March 10, 1959
(The disciple returned to the Ashram, but as he was very quickly seized again by his mania for the road, the Agenda of 1959, alas, is strewn with great gaps and is almost nonexistent. The following conversation is in regard to one of Mother's commentaries on the Dhammapada: “Evil”)
I spent a night – a night of battle – when, for some reason or other, a multitude of vital formations of all kinds entered into the room: beings, things, embryos of beings, residues of beings – all kinds of things... And it was a frightful assault, absolutely disgusting.
In this swarming mass, I noticed the presence of some slightly more conscious wills – wills of the vital plane – and I saw how they try to awaken a reaction in the consciousness of human beings to make them think or want, or if possible, do certain things.
For example, I saw one of them trying to incite anger in someone so that this person would deliver a blow – a spiritual blow. And this formation had a dagger in his hand (a vital dagger, you see, it was a vital being: gray and slimy, horrible), he was holding a very sharp dagger which he was flaunting, saying, “When a person has done something like that (pretending that someone had done an unforgivable thing), this is what he deserves...” and the scenario was complete: the being rushed forward, vitally, with his dagger.
I, who know the consequences of these things, stopped him just in time – I gave him a blow. Then I had enough of all this and it was over, I cleaned the place out. It was almost a physical cleaning, for I had my hands clasped together (I was in a semitrance) and I threw them apart in an abrupt movement, left and right, powerfully, as if to sweep something away, and frrt!... immediately everything was gone.
But had that not happened... I was watching, not exactly with curiosity, but in order to learn – to learn what kind of atmosphere people live in! And it is ALWAYS like that! They are always pestered by HORDES of little formations that are absolutely swarming and disgusting, each one making its... nasty little suggestion.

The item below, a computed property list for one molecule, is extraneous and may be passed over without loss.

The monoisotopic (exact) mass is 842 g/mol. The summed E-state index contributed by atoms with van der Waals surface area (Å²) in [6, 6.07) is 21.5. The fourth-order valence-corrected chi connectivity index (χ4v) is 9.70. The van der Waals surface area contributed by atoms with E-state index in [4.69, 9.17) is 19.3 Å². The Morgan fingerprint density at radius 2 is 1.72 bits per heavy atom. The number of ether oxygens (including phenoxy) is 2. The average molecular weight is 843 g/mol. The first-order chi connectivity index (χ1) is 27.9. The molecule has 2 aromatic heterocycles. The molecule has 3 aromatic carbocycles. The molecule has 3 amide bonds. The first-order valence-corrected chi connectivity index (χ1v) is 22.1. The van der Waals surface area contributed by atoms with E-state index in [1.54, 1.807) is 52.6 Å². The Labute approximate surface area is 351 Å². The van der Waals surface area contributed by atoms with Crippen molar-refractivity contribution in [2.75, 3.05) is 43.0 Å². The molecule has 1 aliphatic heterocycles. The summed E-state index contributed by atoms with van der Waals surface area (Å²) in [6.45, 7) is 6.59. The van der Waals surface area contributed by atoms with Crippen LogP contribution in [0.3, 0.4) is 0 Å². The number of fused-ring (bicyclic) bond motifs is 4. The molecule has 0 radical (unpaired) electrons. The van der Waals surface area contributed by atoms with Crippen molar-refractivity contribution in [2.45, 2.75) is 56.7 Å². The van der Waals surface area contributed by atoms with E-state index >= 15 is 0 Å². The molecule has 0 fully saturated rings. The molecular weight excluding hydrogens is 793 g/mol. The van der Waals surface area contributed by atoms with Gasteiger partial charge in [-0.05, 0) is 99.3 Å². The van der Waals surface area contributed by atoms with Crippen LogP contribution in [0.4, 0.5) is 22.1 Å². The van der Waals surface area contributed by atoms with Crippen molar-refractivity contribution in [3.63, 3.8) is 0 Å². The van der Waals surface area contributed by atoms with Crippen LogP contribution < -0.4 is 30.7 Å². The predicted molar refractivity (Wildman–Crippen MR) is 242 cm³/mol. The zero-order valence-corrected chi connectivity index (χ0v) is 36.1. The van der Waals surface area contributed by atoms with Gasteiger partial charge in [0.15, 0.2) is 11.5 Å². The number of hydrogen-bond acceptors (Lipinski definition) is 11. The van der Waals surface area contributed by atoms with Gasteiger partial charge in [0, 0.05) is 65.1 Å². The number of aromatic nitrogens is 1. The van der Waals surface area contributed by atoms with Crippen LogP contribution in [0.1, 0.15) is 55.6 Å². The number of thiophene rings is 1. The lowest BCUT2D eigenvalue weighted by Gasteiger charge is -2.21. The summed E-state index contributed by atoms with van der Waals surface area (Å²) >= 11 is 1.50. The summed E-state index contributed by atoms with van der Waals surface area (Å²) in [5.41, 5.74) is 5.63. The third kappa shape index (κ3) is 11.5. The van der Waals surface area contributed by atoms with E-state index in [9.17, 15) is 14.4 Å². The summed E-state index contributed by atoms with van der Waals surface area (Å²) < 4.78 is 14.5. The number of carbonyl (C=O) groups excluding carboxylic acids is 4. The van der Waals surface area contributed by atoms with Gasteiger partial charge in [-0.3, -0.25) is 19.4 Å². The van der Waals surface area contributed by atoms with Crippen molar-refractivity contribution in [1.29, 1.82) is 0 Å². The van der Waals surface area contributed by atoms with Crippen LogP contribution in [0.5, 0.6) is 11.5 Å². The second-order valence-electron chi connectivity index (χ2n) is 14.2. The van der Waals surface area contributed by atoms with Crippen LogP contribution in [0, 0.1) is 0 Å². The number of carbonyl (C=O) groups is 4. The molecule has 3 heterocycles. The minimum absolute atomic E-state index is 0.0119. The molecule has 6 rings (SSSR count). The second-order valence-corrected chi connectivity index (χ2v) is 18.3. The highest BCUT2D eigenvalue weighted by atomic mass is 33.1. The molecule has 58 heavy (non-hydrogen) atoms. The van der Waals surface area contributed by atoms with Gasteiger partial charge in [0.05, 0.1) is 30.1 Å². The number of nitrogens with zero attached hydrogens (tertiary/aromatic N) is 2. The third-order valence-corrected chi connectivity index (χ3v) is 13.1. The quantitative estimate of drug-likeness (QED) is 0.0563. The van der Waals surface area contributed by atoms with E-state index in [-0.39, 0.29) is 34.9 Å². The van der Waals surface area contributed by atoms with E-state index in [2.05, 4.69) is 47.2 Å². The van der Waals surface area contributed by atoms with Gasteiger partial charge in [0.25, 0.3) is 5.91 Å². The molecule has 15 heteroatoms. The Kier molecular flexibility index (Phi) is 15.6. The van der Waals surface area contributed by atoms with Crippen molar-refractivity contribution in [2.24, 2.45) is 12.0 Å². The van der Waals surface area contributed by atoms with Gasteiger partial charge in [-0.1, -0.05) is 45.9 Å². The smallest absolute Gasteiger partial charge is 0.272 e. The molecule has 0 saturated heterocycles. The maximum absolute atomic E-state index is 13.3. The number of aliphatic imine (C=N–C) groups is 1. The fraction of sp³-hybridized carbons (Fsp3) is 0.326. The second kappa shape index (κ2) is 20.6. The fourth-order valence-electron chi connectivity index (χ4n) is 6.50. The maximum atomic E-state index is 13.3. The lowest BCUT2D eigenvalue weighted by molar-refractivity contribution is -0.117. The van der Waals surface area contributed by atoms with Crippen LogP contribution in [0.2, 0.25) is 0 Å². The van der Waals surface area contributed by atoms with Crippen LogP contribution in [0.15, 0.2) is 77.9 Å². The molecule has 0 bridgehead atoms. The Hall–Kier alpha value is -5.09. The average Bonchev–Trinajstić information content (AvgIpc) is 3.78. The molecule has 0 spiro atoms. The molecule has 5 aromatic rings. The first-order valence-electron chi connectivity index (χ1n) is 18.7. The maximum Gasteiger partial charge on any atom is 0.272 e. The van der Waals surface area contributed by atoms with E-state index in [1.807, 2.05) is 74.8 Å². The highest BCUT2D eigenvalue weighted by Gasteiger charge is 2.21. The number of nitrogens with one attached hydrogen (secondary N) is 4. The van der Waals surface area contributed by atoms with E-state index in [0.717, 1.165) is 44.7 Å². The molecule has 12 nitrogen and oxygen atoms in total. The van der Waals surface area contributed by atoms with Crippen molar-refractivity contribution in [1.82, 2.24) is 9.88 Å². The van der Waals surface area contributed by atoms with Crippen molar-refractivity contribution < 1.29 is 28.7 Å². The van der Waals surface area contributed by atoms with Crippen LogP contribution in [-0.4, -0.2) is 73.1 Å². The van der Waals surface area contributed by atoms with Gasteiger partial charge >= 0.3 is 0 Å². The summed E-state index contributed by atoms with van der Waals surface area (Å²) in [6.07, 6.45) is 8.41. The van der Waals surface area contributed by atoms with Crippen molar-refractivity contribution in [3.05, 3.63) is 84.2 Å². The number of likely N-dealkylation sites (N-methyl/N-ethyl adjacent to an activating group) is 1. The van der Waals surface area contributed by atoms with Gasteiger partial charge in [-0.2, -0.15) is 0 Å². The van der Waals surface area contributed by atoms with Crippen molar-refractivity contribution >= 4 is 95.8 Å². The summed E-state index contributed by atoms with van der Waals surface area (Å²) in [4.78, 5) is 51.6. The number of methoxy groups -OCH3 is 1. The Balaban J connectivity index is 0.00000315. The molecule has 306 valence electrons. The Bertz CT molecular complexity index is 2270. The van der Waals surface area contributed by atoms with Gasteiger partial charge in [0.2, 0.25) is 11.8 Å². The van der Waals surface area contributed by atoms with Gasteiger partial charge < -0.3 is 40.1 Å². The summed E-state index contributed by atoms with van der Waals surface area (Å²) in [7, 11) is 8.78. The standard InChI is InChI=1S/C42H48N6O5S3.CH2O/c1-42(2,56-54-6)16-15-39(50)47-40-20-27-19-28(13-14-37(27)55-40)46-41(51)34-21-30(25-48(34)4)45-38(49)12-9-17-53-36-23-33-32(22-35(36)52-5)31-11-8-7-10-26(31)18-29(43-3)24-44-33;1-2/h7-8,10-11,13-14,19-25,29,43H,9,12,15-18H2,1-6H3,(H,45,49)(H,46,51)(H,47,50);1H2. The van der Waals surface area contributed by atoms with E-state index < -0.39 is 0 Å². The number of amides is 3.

Take these movements of anger, for example, when someone is carried away by his passion and does things which, in his normal state, he would never do: he is not doing it, it is done by these little formations which are there, swarming in the atmosphere, just waiting for an occasion... to rush in.
When you see them, oh! it's... suffocating. When you're in contact with that... Really, you wonder how anyone can breathe in such an atmosphere. And yet people CONSTANTLY live in that atmosphere! They live in it. Only when they rise above are they NOT in it. Or else there are those who are entirely below; but those are the toys of these things, and their reactions are sometimes not only unexpected but absolutely dreadful – because they are puppets in the hands of these things.
Those who rise above, who enter into a slightly intellectual region, can see all this from above; they can look down at it all, keep their heads above and breathe; but those who live in this realm...
Sri Aurobindo calls this realm the “intermediate zone,” a zone in which, he says, you can have all the experiences you wish if you enter into it. But it isn't (laughing) very advisable! – and I understand why! I had that experience because I had just read what Sri Aurobindo says on this subject in a letter in this latest book, On Yoga; I wanted to see for myself what it was. Ah, I understood!
And I express this in my own way when I say1 that thoughts “come and go, flow in and out.” But thoughts concerning material things are formations originating in that world, they are kinds of wills coming from the vital plane which try to express themselves, and most often they are truly deadly. If you are annoyed, for example, if someone says something unpleasant to you and you react... It always happens in the same way; these little entities are there waiting, and when they feel it's the right moment, they introduce their influence and their suggestions. This is what is vitally symbolized by the being with his dagger rushing forward to stab you – and in the back, at that! Not even face to face! This then expresses itself in the human consciousness by a movement of anger or rage or indignation: “How intolerable! How...!” And the other fellow says, “Yes! We shall put an end to it!”
It is quite interesting to watch it once, but it isn't very pleasant.
1 In this Commentary on the Dhammapada.